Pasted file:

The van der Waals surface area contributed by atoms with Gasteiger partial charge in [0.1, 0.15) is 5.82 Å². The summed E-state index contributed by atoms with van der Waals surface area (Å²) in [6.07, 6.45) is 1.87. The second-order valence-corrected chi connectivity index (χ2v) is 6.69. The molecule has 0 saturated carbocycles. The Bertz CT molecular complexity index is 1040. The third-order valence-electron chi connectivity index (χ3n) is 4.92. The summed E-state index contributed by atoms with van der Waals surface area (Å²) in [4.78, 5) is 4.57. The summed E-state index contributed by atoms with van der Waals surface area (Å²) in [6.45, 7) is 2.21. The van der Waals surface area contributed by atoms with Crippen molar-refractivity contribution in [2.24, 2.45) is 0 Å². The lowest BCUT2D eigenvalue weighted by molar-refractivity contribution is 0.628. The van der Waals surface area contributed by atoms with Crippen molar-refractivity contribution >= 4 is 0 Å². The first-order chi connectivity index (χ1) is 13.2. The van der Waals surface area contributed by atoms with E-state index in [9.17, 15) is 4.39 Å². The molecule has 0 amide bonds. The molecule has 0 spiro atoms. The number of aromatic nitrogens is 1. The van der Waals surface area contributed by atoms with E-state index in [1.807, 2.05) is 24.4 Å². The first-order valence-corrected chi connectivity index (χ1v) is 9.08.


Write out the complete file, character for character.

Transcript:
The van der Waals surface area contributed by atoms with Gasteiger partial charge in [0.1, 0.15) is 5.82 Å². The summed E-state index contributed by atoms with van der Waals surface area (Å²) in [6.07, 6.45) is 1.87. The second-order valence-corrected chi connectivity index (χ2v) is 6.69. The molecule has 0 saturated carbocycles. The Bertz CT molecular complexity index is 1040. The third-order valence-electron chi connectivity index (χ3n) is 4.92. The summed E-state index contributed by atoms with van der Waals surface area (Å²) in [4.78, 5) is 4.57. The summed E-state index contributed by atoms with van der Waals surface area (Å²) in [6.45, 7) is 2.21. The van der Waals surface area contributed by atoms with Crippen molar-refractivity contribution in [2.24, 2.45) is 0 Å². The lowest BCUT2D eigenvalue weighted by molar-refractivity contribution is 0.628. The van der Waals surface area contributed by atoms with Crippen molar-refractivity contribution >= 4 is 0 Å². The first-order chi connectivity index (χ1) is 13.2. The van der Waals surface area contributed by atoms with E-state index in [9.17, 15) is 4.39 Å². The molecule has 0 amide bonds. The molecule has 0 spiro atoms. The number of aromatic nitrogens is 1. The van der Waals surface area contributed by atoms with E-state index in [1.807, 2.05) is 24.4 Å². The first-order valence-corrected chi connectivity index (χ1v) is 9.08.